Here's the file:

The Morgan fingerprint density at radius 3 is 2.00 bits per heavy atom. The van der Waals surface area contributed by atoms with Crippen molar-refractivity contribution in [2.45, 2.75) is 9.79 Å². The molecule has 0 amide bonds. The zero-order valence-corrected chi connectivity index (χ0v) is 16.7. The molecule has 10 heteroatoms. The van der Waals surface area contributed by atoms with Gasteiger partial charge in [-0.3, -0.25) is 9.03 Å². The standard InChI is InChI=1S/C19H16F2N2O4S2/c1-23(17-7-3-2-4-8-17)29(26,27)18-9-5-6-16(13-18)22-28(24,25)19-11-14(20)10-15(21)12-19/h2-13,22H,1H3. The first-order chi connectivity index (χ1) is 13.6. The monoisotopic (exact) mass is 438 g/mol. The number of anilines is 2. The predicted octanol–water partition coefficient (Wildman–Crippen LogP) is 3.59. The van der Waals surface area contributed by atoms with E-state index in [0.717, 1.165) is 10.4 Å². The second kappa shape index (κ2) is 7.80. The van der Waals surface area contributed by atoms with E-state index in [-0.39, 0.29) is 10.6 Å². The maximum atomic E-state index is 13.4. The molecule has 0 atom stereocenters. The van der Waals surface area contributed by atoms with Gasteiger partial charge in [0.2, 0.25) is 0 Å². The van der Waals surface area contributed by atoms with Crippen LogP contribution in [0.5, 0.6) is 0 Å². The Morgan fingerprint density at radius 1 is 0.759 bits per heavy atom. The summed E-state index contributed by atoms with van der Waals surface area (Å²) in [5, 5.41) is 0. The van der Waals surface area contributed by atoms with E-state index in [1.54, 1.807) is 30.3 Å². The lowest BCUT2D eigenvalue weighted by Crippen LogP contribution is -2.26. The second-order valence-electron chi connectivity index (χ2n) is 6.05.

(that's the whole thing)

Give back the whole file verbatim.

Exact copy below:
The Morgan fingerprint density at radius 3 is 2.00 bits per heavy atom. The van der Waals surface area contributed by atoms with Crippen molar-refractivity contribution in [2.45, 2.75) is 9.79 Å². The molecule has 0 amide bonds. The zero-order valence-corrected chi connectivity index (χ0v) is 16.7. The molecule has 10 heteroatoms. The van der Waals surface area contributed by atoms with Gasteiger partial charge in [-0.3, -0.25) is 9.03 Å². The standard InChI is InChI=1S/C19H16F2N2O4S2/c1-23(17-7-3-2-4-8-17)29(26,27)18-9-5-6-16(13-18)22-28(24,25)19-11-14(20)10-15(21)12-19/h2-13,22H,1H3. The first-order chi connectivity index (χ1) is 13.6. The monoisotopic (exact) mass is 438 g/mol. The number of anilines is 2. The predicted octanol–water partition coefficient (Wildman–Crippen LogP) is 3.59. The van der Waals surface area contributed by atoms with E-state index in [0.717, 1.165) is 10.4 Å². The second kappa shape index (κ2) is 7.80. The van der Waals surface area contributed by atoms with E-state index in [-0.39, 0.29) is 10.6 Å². The maximum atomic E-state index is 13.4. The molecule has 0 atom stereocenters. The van der Waals surface area contributed by atoms with Gasteiger partial charge in [0.2, 0.25) is 0 Å². The van der Waals surface area contributed by atoms with Crippen LogP contribution in [0.5, 0.6) is 0 Å². The Morgan fingerprint density at radius 1 is 0.759 bits per heavy atom. The summed E-state index contributed by atoms with van der Waals surface area (Å²) in [5, 5.41) is 0. The van der Waals surface area contributed by atoms with E-state index in [1.54, 1.807) is 30.3 Å². The lowest BCUT2D eigenvalue weighted by Crippen LogP contribution is -2.26. The second-order valence-electron chi connectivity index (χ2n) is 6.05.